|Brian Terhark readies himself to depart from the Traer convenience store stop.|
But before that you can see two, very unique structures on the East side of P Avenue, if you are attentive. They are round barns made from ceramic tiles. You can see one North of 63 on P Avenue and one South of 63. I pointed them out while we were riding and someone asked me why I thought this type of barn was built. I really didn't know, so I have taken the liberty to find out and report here.
Apparently, Iowa was one state where the production of clay tiles to drain farm wetlands was strongest. This led to ways to utilize the hollow clay tile in more ways. Apparently, state universities like Iowa State and the University of Illinois were doing agricultural research into the efficiencies of round barns over that of traditional rectangular shaped barns. The theory was that a round barn was stronger, saved on construction costs by a sizeable amount, and did not cause issues with lower storage capacities. This, along with the marketing efforts in the early 20th Century, led to a proliferation of round barns and silos made from hollow clay tile bricks. So, there's a possible answer!
|Level B road perfection! This was as fun as I was expecting.|
|The skies began to clear off a little as we pushed South and Westward.|
|Dangling off the back, but not too far........yet.|
|Some big hills on 270th in Tama County|
One other thing that was odd was that the skies, which at one point seemed close to clearing off, had went all grey again. The roads actually looked as though they had just received some rain, as the gravel was sticky or mushy in spots. It was all rather odd as it hadn't actually rained in a few days, but the humidity was rather high. Thankfully the temperatures were not equally as high!
This all led us up to the Level B Road at the West end of 270th in Tama County. We all gathered at the crossroads with D Avenue, and took a rest there. I looked at the ground suspiciously, and it looked like it had rained here recently. This made me think that the ground further up the road would actually be muddy. That could be the makings for some surprises up on the B Road's dirt! I still held out hope that things would be okay. This was the Level B that MG drove me through during Trans Iowa, so I was hoping it would be in similar shape. I told the guys what to expect, and I then followed Tony in as we attempted to ride this monster.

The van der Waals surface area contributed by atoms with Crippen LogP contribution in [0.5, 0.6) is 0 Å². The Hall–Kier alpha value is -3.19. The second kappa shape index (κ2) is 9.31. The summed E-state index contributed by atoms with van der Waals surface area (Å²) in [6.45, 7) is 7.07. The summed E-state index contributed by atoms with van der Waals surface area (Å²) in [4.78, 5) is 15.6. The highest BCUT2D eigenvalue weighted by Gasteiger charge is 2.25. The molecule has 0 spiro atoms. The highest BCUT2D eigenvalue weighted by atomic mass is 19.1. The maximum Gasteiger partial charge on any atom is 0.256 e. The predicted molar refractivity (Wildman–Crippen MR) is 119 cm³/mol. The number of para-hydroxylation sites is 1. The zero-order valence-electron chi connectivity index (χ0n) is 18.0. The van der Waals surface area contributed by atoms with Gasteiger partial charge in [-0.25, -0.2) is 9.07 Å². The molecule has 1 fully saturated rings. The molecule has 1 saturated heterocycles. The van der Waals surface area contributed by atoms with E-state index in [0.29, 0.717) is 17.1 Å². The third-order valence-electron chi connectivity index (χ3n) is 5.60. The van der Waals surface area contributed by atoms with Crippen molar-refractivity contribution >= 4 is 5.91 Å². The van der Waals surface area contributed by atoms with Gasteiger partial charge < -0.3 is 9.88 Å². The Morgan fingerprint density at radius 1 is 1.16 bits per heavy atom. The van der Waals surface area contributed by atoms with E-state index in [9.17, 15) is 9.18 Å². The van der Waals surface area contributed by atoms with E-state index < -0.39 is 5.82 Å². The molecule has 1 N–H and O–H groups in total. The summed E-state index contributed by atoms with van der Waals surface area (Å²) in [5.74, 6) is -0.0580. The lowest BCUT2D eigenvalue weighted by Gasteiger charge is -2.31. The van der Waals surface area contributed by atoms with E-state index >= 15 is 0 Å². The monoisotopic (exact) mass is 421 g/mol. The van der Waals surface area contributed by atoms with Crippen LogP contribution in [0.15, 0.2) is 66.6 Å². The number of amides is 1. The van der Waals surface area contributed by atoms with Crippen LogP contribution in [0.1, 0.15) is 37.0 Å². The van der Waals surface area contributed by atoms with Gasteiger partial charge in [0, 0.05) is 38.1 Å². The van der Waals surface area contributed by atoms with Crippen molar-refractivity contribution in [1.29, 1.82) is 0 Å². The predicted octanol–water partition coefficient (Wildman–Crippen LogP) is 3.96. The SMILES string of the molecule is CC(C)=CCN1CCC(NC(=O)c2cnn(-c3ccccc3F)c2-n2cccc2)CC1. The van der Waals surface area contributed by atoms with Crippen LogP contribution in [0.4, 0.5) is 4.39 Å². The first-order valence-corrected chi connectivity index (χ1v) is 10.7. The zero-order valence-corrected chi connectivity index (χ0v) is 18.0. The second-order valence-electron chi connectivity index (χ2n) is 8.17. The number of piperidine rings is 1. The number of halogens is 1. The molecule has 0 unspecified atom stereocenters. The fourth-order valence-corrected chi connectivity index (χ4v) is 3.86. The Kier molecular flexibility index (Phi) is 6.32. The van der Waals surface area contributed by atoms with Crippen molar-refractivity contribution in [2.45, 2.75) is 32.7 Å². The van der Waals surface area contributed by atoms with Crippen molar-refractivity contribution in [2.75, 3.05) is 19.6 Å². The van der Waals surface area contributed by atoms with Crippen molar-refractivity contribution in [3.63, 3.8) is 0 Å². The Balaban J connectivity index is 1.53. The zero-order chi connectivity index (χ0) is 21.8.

|Josh takes a picture of our favorite sign.|
|Yes- This is a road in Iowa!|
|We had some clean up work to do once we emerged on the other side.|
|Scraping mud is a gravel grinder tradition. We all knew the drill!|
Well, here we were. Eight cyclists busily scraping and chatting while a local or two went slowly by, no doubt marveling at the sight. A couple actually stopped to say a few words, but as I said in the previous report, everyone was very friendly and kind. One gentleman, who thought we were all crazy, professed his love of cycling on Iowa's various bicycle trails and he listed off several that he and his wife ride regularly. If you do not think cycling brings in tourism, think again. Even rural Iowans are looking for good places to ride.
Meanwhile, as we are trying to clean off the bikes and chat with the friendly locals, a herd of sleek, reddish colored cattle began to beller and moan in their extremely loud cow voices to the extent that it was drowning out our conversations. The herd had gathered up to the fence line closest to us in hopes that we had feed, I guess, and when we showed no signs of giving over, they let their displeasure be known.
|When Josh tried to video the moaning herd, they went silent! I guess that was the key to peace in the field!|
Josh tried to capture the cacophony of cows, but they went silent, as if on cue, when he pulled his phone up to video the scene. We tried to cajole them into mooing again, but to no avail. It was time to move on up the road toward our lunch time stop at Gladbrook. That was straight up C Avenue, and we looked to make excellent time in getting there.
Next: The Wheels Start To Come Off